Nurflugelphobia

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Aerowerx

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30 deg sweep increases the drag by 20%. Funny that Al says rudder causes 20% drag increase on his videos.
It's not just the rudder. It is also that long cylindrical thingy sticking out behind the wing that keeps the tail from falling off. What is it called? Oh, yes! Fuselage!;)

And you also, again, reference that video with questionable techniques, which is based on elliptical which is questionable itself.

You can't just pick out one parameter. You have to consider the combination of all of them. For example, I currently have a design in my virtual wind tunnel that has 29.8 degree sweep, Eppler 337 airfoil, Aspect ratio 10.3, taper 0.36 and has only 2.1% loss (CL/CD=36.6).
 

Vigilant1

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Once you've swept the wing back far enough to get a lot of area behind the CG, then reduced the incidence of the tips so they won't stall first, you've effectively got a tail--two of them, on the wingtips.
 

Aerowerx

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..... 2.1% loss (CL/CD=36.6).
Actually, XFLR5 says 0.979 "efficiency". Not sure what that is measured against, but I ASSUME it is against the mythical magical elliptical shape.

And the CL/CD=36.6 beats the Wandering Albatross, from what I have read, which has a glide ratio of about 22. (Glide ratio is the same as CL/CD, isn't it?)
 

Charles_says

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The two terms for stability are Longitudinal and Lateral.

Which do you mean? Lateral, which is side-to-side?
yes, I thought Lateral stability, is what a vertical tail promotes. Sorry for the delayed response... due to work interruptions... :)
 
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Aerowerx

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yes, I thought Lateral stability, is what a vertical tail promotes. Sorry for the delayed response... due to work interruptions... :)
Ok. Just wanted to make sure we were talking about the same thing.

Yes, you are right. A vertical tail helps with lateral stability. But you can also get lateral stability (actually, it is properly called lateral damping) with a swept wing by using wing twist. If the wing is twisted enough at the tips, you can actually get induced thrust. The "induced drag" vector actually will point forward at the wing tips. This helps with the lateral stability.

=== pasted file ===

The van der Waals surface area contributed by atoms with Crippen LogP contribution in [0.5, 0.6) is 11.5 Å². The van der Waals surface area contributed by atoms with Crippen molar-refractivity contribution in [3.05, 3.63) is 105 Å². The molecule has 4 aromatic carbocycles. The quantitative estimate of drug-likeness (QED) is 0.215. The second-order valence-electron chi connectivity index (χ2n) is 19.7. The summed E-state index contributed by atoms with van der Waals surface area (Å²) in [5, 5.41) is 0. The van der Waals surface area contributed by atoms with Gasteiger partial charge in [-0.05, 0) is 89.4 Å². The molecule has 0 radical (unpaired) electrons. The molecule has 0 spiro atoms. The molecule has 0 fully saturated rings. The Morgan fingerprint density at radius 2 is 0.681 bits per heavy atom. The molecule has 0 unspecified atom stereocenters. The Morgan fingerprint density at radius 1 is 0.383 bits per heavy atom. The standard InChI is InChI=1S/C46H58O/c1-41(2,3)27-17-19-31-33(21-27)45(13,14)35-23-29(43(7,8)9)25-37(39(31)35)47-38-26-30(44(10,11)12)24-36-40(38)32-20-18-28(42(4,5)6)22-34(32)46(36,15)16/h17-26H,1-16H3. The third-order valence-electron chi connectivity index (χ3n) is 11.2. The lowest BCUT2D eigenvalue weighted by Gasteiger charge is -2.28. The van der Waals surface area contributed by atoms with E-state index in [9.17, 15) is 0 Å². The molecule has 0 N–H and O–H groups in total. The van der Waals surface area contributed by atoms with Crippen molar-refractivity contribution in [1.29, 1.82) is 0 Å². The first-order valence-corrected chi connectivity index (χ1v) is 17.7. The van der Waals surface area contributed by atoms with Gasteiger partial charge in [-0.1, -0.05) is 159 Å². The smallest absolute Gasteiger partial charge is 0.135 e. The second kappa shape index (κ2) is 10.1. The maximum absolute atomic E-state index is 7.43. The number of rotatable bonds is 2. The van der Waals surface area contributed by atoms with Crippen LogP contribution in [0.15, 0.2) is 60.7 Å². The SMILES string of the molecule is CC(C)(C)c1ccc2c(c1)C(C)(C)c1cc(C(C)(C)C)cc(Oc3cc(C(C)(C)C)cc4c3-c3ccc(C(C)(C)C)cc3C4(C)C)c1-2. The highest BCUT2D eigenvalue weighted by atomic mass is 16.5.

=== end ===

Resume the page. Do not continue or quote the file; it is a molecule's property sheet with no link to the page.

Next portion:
pictsidhe

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Actually, XFLR5 says 0.979 "efficiency". Not sure what that is measured against, but I ASSUME it is against the mythical magical elliptical shape.

And the CL/CD=36.6 beats the Wandering Albatross, from what I have read, which has a glide ratio of about 22. (Glide ratio is the same as CL/CD, isn't it?)
0.979 would be e, which is relative to a straight, flat elliptical wing.
BSLD will have a lower e.
 

Aerowerx

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No, guys, lateral stability is the plane's tendency to stay upright. A vertical fin provides directional stability which is the tendency to point forward.
Then does XFLR5 have it wrong?

When you do a stability analysis and choose "lateral" and click on "Animate", the model will swing left and right (or dutch roll, depending on which mode you choose).

If you choose "longitudinal" it will do phugoids.
 

pictsidhe

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Lateral: at 90 degrees to the longitudinal axis. Depending on how you define that, it could be side to side or up and down.

I use the terms yaw and pitch...
 

Aerowerx

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From Merriam-Webster.com:

lateral

adjective
lat·er·al | \ ˈla-tə-rəl also ˈla-trəl \
Definition of lateral
(Entry 1 of 3)

1: of or relating to the side //a lateral view
2: situated on, directed toward, or coming from the side //the lateral branches of a tree
3: extending from side to side //the lateral axis of an airplane
4 phonetics : produced with passage of breath around the side of a constriction formed with the tongue \l\ is lateral

I think the usage of the terms "longitudinal" and "lateral" are confusing. Consider a phugoid. It is usually described as a longitudinal stability problem, but is an oscillation around the lateral axis. Likewise, a Dutch Roll involves an oscillation around the longitudinal that is 90 degrees out of phase with an oscillation around the vertical axis, but is considered as a lateral axis stability problem.o_O
 

Charles_says

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Ok. Just wanted to make sure we were talking about the same thing.

Yes, you are right. A vertical tail helps with lateral stability. But you can also get lateral stability (actually, it is properly called lateral damping) with a swept wing by using wing twist. If the wing is twisted enough at the tips, you can actually get induced thrust. The "induced drag" vector actually will point forward at the wing tips. This helps with the lateral stability.
Yep! We're on the same page.

mebbe I'll add more washout for increased thrust too! (heh heh!) :)
 
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